Community Resources For The Holiday Season

Graphic entitled "Community Resources"

The holiday season can be a time of joy and celebration, but it can also be a time when our health and wellbeing are at risk. For many LGBTQ+ people, who may face discrimination, rejection, and isolation from their families and communities. In addition to these external stressors, the holiday season can also bring its own set of mental health challenges, such as increased stress, loneliness, and depression. The DC Center has gathered a range of information to help you navigate the holiday season with your safety and mental health in mind.

If you are having an emergency please consider these options for assistance:

Emergency Shelter & Housing:

DC Shelter Hotline: (202)-399-7093 (24/7, provides free transportation) 

LGBTQ Shelter “Living Life” Alternative: 202-560-5457 | 400 50th St SE

Virginia Williams Family Resource Center: (202)-526-0017 (Women & Families) | 920-A Rhode Island Ave NE, 20018

Basic Needs (Showers, Laundry, Food, Etc.):

S.O.M.E. (So Others Might Eat) : (202) 797-8806 71 O St NW, 20001

Bread for the City: (202) 265-2400 1525 7th St. NW (Holiday Closures/Hours

Hunger Lifeline (202) 644-9807 , assistance in finding emergency food help

Thrive DC: (202) 737-9311 1525 Newton St NW Washington, DC 20010 | 10:00 AM – 12:00 PM | 1:00 PM – 3:00 PM

Mental Health / Substance Use/ Victimization Support: 

Local Services:

In the District you can get help 24/7 with a mental health crisis by calling 988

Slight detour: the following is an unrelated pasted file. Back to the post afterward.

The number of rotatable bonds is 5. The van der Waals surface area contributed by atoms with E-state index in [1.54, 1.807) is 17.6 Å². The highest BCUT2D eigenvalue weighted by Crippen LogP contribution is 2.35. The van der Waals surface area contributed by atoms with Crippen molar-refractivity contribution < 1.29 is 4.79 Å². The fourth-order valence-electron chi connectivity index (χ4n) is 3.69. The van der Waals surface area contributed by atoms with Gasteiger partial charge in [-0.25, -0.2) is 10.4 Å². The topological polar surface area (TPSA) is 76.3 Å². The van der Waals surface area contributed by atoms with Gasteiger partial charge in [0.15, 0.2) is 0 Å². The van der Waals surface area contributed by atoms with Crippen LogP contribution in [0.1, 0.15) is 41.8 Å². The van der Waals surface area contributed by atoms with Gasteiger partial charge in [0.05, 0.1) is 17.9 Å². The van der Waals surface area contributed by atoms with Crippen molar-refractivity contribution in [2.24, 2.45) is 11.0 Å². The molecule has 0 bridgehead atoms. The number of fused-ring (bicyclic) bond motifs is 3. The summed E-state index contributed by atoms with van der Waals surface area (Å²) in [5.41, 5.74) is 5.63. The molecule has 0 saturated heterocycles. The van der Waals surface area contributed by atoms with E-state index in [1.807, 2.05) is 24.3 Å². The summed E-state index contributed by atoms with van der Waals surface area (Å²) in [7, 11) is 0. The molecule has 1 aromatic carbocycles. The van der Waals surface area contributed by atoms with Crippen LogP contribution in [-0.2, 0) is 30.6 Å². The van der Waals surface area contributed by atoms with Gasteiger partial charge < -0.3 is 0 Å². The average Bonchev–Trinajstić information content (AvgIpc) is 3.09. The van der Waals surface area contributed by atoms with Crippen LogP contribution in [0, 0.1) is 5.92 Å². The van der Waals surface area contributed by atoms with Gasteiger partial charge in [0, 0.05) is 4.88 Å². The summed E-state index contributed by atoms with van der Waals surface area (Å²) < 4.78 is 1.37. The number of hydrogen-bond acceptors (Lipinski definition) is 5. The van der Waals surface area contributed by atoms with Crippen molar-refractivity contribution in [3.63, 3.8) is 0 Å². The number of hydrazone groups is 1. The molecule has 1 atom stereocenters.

Maryland Mobile Crisis: (240)-777-4000   |      Virginia Mobile Crisis: (703)-573-5679

Substance Abuse Support and Referral Center (ARC): (202) 727-8473 75 P Street NE (enter on Florida Avenue near the P Street intersection)

The Triangle Club (LGBTQ+ Recovery Support): (202) 659-8641 1638 R St NW Suite 120, 20009  

NAMI DC Helpline: (202)-466-0972  Monday–Friday, 10 am – 6 pm EST

DC Victim Hotline: 844-4HELPDC (844-443-5732)

Nationwide:

SAGE National LGBT Elder Hotline(877)-360-5428 (24/7)

Trans Lifeline: (877)-565-8860

Trevor Lifeline (LGBTQ Folx under 25): (866)-488-7386 

LGBT National Help Center: 888-834-45644

IMAlive: Online Chat (24/7) OR  LGBT ADULT Crisis Text Line* – Text HOME to 741741

The National Domestic Violence Hotline: 1-800-799-7233 (24/7, anonymous, confidential support)

The National Sexual Assault Hotline: 1-800-656-4673

Holiday Support: 

DC Center “Xmas Day Hangout” : (Zoom link) December 25 @ 1pm – 2pm

Meet The Team: Matty Beard

Welcome Matty Beard (LGSW/MSW), our new Case Manager & Advocacy Specialist to the DC Center! Matty (they/them preferred) looks forward to being in person and connecting with the community. You can currently connect with Matty at the DC Center on Monday – Wednesday & Friday from 12-6pm. Matty is looking forward to working with the DC Anti-Violence Project (DCAVP) and being part of a team of beautiful, awesome queer people doing amazing things for the community.

Birthdate, Astro Sign

April 29th, 1992

Taurus Sun |  Aries Moon |  Libra Rising

Where are you originally from? 

Washington, DC

Why did you start working at the DC Center?